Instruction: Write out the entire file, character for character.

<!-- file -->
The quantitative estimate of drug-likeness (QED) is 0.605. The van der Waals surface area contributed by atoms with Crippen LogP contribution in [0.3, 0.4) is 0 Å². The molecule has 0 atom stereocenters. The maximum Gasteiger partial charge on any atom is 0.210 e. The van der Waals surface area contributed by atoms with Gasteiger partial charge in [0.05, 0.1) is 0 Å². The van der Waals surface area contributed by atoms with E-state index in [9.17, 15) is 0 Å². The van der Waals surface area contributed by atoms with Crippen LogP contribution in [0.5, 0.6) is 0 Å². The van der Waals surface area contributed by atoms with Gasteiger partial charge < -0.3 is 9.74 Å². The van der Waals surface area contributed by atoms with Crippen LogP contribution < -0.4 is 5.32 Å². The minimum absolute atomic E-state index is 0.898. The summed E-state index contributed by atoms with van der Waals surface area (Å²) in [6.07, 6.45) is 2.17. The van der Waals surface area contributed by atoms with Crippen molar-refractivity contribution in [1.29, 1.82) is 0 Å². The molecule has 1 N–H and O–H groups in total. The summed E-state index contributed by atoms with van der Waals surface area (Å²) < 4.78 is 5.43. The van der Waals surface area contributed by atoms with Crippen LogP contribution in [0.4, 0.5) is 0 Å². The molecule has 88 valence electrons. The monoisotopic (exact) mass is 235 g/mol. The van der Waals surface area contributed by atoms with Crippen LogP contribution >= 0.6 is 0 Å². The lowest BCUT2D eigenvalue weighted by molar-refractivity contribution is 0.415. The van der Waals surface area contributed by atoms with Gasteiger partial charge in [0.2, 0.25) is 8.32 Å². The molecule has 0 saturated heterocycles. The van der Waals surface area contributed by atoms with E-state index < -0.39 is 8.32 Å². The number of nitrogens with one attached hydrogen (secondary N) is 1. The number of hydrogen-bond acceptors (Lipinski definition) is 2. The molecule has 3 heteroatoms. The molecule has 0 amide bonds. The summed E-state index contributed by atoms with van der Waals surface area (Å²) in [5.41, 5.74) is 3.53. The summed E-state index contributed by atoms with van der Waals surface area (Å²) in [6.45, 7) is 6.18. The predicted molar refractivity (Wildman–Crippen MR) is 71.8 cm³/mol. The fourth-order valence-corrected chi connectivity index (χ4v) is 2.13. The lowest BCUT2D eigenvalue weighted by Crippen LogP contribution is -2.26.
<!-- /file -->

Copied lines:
The quantitative estimate of drug-likeness (QED) is 0.605. The van der Waals surface area contributed by atoms with Crippen LogP contribution in [0.3, 0.4) is 0 Å². The molecule has 0 atom stereocenters. The maximum Gasteiger partial charge on any atom is 0.210 e. The van der Waals surface area contributed by atoms with Gasteiger partial charge in [0.05, 0.1) is 0 Å². The van der Waals surface area contributed by atoms with E-state index in [9.17, 15) is 0 Å². The van der Waals surface area contributed by atoms with Crippen LogP contribution in [0.5, 0.6) is 0 Å². The van der Waals surface area contributed by atoms with Gasteiger partial charge < -0.3 is 9.74 Å². The van der Waals surface area contributed by atoms with Crippen LogP contribution < -0.4 is 5.32 Å². The minimum absolute atomic E-state index is 0.898. The summed E-state index contributed by atoms with van der Waals surface area (Å²) in [6.07, 6.45) is 2.17. The van der Waals surface area contributed by atoms with Crippen molar-refractivity contribution in [1.29, 1.82) is 0 Å². The molecule has 1 N–H and O–H groups in total. The summed E-state index contributed by atoms with van der Waals surface area (Å²) < 4.78 is 5.43. The van der Waals surface area contributed by atoms with Crippen LogP contribution in [0.4, 0.5) is 0 Å². The molecule has 88 valence electrons. The monoisotopic (exact) mass is 235 g/mol. The van der Waals surface area contributed by atoms with Crippen LogP contribution >= 0.6 is 0 Å². The lowest BCUT2D eigenvalue weighted by molar-refractivity contribution is 0.415. The van der Waals surface area contributed by atoms with Gasteiger partial charge in [0.2, 0.25) is 8.32 Å². The molecule has 0 saturated heterocycles. The van der Waals surface area contributed by atoms with E-state index < -0.39 is 8.32 Å². The number of nitrogens with one attached hydrogen (secondary N) is 1. The number of hydrogen-bond acceptors (Lipinski definition) is 2. The molecule has 3 heteroatoms. The molecule has 0 amide bonds. The summed E-state index contributed by atoms with van der Waals surface area (Å²) in [5.41, 5.74) is 3.53. The summed E-state index contributed by atoms with van der Waals surface area (Å²) in [6.45, 7) is 6.18. The predicted molar refractivity (Wildman–Crippen MR) is 71.8 cm³/mol. The fourth-order valence-corrected chi connectivity index (χ4v) is 2.13. The lowest BCUT2D eigenvalue weighted by Crippen LogP contribution is -2.26.